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Why'd my reliable mac crash so violently?
May 15, 2008 3:31 PM   Subscribe

My 15" Powerbook from 2003, running OS X.3, just froze up and demanded that I restart my computer. Why?

The screen grayed out and a message popped up telling me to restart my computer in English, German and a couple of other languages, in front of a graphic of the apple power logo.

Was it some kind of kernel crash? I've gone through my logs and don't see anything out of the ordinary.

I've never seen anything like this. Has my computer been hacked, or was it just running so long that a serious crash was bound to happen? (Disclosure: I've been using OS9 support recently.)
posted by thecaddy to Computers & Internet (9 answers total)
 
That was a kernal panic. Once every 5 years isn't the end of the world. But if it happens again soon, it could be you're having a hardware problem.
posted by birdherder at 3:37 PM on May 15, 2008


You saw this, right? I doubt very much that you were hacked. If it's never happened before, I wouldn't worry about it over much. If it happens again soon, I'd break out the hardware diagnostics CD/DVD that came with the powerbook and have it thoroughly test itself.
posted by mumkin at 3:37 PM on May 15, 2008


That's Apple's equivalent to the Blue Screen of Death. The fact that you've never seen one before is a testament to the reliability of OS X, although I've seen a lot more of them in Leopard than I ever did in Tiger or Jaguar.

I wouldn't worry about it unless it keep reocurring.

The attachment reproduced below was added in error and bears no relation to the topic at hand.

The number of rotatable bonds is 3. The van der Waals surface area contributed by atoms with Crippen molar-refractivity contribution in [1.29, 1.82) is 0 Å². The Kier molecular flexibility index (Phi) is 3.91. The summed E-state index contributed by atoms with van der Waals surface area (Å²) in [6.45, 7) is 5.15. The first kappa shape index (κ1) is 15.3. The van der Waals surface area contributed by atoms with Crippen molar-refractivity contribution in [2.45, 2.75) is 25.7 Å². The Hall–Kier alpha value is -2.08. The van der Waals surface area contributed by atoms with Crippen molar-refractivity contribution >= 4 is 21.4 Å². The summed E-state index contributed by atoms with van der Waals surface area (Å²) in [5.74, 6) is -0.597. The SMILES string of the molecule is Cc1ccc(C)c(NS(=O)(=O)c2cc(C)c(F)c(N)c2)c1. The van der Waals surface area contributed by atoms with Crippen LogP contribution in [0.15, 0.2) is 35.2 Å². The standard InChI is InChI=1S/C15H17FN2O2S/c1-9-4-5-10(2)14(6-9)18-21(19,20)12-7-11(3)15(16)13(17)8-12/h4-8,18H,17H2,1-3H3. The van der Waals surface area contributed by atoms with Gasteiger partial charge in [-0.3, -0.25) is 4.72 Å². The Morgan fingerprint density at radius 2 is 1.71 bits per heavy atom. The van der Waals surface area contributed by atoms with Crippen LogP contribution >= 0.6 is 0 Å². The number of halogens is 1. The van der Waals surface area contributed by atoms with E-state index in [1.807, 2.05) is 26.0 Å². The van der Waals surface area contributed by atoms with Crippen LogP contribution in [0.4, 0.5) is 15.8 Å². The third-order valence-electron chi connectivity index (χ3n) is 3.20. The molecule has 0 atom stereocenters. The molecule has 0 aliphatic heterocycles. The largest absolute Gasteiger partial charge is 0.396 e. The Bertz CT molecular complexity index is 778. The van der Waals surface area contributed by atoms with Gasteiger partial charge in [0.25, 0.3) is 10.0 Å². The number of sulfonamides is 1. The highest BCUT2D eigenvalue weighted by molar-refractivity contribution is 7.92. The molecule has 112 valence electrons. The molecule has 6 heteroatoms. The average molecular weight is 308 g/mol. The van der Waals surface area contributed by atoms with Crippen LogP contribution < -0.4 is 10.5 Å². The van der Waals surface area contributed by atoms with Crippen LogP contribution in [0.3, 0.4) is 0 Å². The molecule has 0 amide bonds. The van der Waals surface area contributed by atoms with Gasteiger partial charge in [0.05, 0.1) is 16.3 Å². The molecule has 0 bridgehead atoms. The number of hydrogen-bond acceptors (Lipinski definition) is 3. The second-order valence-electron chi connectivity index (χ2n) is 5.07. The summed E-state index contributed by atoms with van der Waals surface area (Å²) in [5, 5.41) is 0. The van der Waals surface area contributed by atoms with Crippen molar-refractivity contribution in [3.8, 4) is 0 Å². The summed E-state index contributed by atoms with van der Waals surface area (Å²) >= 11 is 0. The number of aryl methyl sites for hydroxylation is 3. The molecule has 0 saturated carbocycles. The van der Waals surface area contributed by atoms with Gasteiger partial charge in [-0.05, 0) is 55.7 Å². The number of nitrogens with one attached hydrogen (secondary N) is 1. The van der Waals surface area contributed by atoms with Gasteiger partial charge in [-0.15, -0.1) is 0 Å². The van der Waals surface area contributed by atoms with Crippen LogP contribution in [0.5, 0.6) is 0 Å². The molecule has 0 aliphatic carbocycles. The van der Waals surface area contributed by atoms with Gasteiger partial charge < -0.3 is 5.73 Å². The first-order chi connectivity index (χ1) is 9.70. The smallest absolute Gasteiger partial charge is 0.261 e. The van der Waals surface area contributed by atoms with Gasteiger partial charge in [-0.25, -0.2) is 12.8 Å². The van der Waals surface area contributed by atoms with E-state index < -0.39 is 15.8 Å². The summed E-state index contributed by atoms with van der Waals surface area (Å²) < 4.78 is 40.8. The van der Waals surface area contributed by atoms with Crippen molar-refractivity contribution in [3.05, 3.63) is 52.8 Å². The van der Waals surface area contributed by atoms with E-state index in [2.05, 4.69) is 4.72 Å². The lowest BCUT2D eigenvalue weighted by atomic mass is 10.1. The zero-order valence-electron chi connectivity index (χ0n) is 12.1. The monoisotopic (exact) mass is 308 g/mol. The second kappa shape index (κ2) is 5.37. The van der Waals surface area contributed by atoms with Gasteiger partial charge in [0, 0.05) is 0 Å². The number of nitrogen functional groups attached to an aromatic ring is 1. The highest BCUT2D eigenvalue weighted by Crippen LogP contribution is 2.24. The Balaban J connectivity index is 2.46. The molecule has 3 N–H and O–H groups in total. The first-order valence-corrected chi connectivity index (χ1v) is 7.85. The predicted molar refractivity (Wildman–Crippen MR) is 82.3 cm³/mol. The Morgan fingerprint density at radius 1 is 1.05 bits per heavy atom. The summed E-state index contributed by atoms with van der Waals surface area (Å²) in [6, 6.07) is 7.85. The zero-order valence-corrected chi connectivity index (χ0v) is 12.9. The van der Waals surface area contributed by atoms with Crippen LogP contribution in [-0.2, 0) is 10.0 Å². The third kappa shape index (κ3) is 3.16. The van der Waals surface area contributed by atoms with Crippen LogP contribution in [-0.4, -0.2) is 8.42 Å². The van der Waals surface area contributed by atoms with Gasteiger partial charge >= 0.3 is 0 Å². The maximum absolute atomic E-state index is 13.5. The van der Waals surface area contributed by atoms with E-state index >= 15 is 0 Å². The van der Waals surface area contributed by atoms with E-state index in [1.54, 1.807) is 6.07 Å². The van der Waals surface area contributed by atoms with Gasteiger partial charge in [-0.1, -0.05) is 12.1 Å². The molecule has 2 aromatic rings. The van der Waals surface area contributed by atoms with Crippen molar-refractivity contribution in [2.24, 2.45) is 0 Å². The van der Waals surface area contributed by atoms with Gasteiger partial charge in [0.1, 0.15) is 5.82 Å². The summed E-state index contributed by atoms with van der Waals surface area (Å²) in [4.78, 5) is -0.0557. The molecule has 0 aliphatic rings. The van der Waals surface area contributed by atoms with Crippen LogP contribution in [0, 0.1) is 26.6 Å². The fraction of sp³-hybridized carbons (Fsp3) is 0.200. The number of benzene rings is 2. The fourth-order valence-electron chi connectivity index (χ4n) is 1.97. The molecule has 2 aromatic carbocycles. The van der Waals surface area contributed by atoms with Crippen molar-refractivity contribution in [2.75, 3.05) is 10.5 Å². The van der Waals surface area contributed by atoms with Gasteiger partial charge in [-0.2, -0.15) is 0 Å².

posted by furtive at 3:38 PM on May 15, 2008


That happened to me constantly when I first installed Leopard. A quick re-install and a software/boot cache update got me running smooth again. I have no advice to offer, only consolation when I tell you it's not a permanent or unsolvable problem if it keeps happening. Since you're undoubtedly not under Apple Care any more, I'd take comfort in that fact :) Good luck.
posted by pedmands at 3:40 PM on May 15, 2008


IBooks from that period were quite prone to kernal panics; I've not heard of similar issues for Powerbooks. I second the diagnostic CD idea as well; in my experience the panics tend to throw off little things in the system that are easily fixed using the diagnostic programs.
posted by justnathan at 3:53 PM on May 15, 2008


Like everyone else so far has said, it's a kernel panic and probably no big deal. If it keeps happening, memory is the most likely culprit, either a chip that has gone bad or come loose. You can use something like memtest to check your ram if need be.
posted by pwicks at 3:57 PM on May 15, 2008


>Like everyone else so far has said, it's a kernel panic

Actually everyone else so far has spelled it "kernal" for some reason. It may help when searching for it, etc., to know that "kernel" is correct.

Apple's page on the subject.
posted by AmbroseChapel at 4:39 PM on May 15, 2008


AmbroseChapel, maybe everyone else is used to talking about Commodore 64's?
posted by threeze at 8:39 PM on May 15, 2008


Okay, thanks everybody. I figured it was something like that but I hadn't seen the screen before, and I had three other incidents in my panic log (all occasions where the computer did something else weird, now that I think about).

I'm on vacation but I'll make sure to run the diagnostic check when I get back to the house.

Thanks!
posted by thecaddy at 11:36 PM on May 15, 2008


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